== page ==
Audrey McFarlane’s research and teaching focus on areas of law related to economic development. Her scholarship examines the ways in which economic development is not a neutral policy that government can advance without addressing significant structural issues related to race, class and geography. Her most recent works have focused on how mixed income housing reflects social domination and seeks to manage discrimination and how constitutional doctrine should evaluate the propriety of inclusionary zoning in ways that account for developers’ role and influence on development decision-making. Professor McFarlane has also written on a range of topics including how norms of property law contribute to recurrent foreclosure crises, the insights of critical race theory for eminent domain and regulatory takings, and democratic theoretical justifications for community participation in economic development. She has been a visiting professor at Northeastern School of Law, Seattle University School of Law and University of Maryland School of Law.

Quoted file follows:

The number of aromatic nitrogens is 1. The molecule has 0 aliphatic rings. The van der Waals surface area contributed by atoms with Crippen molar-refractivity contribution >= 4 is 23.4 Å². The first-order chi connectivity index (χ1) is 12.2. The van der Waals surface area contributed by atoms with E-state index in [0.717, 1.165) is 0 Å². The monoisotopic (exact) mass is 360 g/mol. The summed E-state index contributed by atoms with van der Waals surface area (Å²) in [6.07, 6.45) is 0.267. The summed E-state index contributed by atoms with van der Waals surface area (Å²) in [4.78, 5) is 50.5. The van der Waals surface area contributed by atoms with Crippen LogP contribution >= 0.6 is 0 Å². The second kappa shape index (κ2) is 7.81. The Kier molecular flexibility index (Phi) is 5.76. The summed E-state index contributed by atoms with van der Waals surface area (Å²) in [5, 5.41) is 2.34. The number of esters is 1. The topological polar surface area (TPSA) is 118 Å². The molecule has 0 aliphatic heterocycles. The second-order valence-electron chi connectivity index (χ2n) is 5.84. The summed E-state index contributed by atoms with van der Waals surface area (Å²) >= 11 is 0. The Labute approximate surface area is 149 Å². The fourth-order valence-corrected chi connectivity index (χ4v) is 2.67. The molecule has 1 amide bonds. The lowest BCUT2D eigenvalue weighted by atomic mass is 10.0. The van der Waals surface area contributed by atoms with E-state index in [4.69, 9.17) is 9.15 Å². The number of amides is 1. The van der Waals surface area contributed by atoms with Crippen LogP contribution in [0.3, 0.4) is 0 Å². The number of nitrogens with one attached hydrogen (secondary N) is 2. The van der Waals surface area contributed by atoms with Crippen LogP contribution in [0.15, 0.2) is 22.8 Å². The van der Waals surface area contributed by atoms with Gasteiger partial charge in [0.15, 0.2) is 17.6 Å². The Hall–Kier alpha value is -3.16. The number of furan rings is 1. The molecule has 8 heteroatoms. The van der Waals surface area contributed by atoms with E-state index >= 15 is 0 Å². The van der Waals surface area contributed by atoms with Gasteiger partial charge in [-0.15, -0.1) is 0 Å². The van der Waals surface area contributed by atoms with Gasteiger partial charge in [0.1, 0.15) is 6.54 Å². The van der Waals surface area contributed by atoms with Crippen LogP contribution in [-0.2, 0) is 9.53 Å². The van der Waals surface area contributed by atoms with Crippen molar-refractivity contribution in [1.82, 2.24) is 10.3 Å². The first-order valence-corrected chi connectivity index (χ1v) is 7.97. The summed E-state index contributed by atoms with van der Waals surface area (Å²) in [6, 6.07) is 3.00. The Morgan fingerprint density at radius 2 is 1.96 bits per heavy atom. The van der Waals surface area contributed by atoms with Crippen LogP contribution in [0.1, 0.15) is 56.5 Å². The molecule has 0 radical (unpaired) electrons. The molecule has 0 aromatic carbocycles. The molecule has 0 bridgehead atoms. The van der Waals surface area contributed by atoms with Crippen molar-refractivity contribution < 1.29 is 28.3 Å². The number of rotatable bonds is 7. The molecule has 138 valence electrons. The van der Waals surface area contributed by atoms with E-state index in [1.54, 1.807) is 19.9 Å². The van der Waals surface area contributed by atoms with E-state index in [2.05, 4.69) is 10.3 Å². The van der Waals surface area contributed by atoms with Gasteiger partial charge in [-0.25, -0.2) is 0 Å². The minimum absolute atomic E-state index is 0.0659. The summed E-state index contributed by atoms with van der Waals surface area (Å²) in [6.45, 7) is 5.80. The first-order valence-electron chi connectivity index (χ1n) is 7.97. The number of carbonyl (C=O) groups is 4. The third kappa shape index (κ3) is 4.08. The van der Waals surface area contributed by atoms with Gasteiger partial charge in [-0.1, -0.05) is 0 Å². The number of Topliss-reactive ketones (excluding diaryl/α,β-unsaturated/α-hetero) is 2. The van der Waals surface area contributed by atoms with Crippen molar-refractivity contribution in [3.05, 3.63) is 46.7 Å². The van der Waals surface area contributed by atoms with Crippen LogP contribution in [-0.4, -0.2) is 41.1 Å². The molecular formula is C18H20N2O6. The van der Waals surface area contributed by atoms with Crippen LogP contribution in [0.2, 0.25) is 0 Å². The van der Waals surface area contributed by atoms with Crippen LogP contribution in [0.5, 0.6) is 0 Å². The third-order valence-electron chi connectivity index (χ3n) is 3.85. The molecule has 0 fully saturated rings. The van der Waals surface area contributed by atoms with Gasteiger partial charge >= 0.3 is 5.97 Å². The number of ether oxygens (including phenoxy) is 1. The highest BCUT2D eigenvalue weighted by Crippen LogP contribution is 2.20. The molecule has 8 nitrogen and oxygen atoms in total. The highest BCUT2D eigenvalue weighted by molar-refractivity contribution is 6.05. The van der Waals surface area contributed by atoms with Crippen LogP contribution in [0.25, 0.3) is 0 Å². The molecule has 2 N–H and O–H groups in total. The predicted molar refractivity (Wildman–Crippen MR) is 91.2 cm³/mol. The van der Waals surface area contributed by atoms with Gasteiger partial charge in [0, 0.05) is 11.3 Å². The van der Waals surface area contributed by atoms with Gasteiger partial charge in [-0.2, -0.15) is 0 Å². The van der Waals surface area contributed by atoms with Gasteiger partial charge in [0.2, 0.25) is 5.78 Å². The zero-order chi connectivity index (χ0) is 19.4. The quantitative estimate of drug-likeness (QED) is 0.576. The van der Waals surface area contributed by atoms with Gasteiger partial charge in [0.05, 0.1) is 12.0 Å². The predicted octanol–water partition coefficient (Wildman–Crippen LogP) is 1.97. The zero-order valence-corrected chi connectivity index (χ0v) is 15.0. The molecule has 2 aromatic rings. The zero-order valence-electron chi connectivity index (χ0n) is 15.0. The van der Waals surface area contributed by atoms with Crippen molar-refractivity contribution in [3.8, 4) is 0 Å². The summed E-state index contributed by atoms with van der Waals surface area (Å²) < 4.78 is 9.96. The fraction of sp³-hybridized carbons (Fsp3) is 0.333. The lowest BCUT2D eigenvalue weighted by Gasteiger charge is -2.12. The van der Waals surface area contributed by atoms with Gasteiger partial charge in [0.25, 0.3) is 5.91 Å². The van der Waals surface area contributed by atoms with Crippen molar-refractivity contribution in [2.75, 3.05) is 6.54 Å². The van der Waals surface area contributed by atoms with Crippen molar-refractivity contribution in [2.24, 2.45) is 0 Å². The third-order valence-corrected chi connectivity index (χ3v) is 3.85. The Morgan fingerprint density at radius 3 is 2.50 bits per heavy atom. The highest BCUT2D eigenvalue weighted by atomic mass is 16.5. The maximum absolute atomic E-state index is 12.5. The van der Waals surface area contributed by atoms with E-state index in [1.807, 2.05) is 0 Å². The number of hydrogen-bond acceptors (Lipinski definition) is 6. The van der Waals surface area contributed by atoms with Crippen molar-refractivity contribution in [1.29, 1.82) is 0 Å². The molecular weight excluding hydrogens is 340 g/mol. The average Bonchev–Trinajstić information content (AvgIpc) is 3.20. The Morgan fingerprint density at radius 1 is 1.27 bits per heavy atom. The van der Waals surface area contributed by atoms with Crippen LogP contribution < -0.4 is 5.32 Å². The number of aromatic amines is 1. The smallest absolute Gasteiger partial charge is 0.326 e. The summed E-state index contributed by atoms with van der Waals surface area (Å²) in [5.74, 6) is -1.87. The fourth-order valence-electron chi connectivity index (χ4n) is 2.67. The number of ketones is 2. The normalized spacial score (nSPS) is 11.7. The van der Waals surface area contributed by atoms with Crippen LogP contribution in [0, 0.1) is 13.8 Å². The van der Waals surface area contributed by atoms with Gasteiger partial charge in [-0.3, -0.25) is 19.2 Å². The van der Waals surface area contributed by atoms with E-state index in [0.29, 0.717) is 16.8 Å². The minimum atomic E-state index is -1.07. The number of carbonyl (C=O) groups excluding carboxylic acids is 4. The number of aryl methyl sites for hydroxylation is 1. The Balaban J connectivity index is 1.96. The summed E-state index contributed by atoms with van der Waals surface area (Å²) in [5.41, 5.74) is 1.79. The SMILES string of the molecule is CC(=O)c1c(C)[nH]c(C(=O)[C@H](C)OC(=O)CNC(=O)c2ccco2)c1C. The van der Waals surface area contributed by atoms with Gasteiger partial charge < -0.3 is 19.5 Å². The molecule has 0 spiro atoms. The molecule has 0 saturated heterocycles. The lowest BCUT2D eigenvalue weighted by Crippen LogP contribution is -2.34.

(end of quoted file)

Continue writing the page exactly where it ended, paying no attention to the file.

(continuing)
Professor McFarlane has an A.B. from Harvard-Radcliffe and a J.D. from Stanford Law School where she was a member of the Stanford Law Review. She joined the University of Baltimore School of Law faculty after clerking for the Hon. A. Leon Higginbotham, Jr., Chief Judge of the United States Court of Appeals for the Third Circuit, and working as an associate at the Washington D.C. law firm of Wilmer Cutler and Pickering. At UBalt, she teaches courses in Property, Land Use, Local Government and Local Economic Development and is the former Associate Dean of Faculty Research & Development.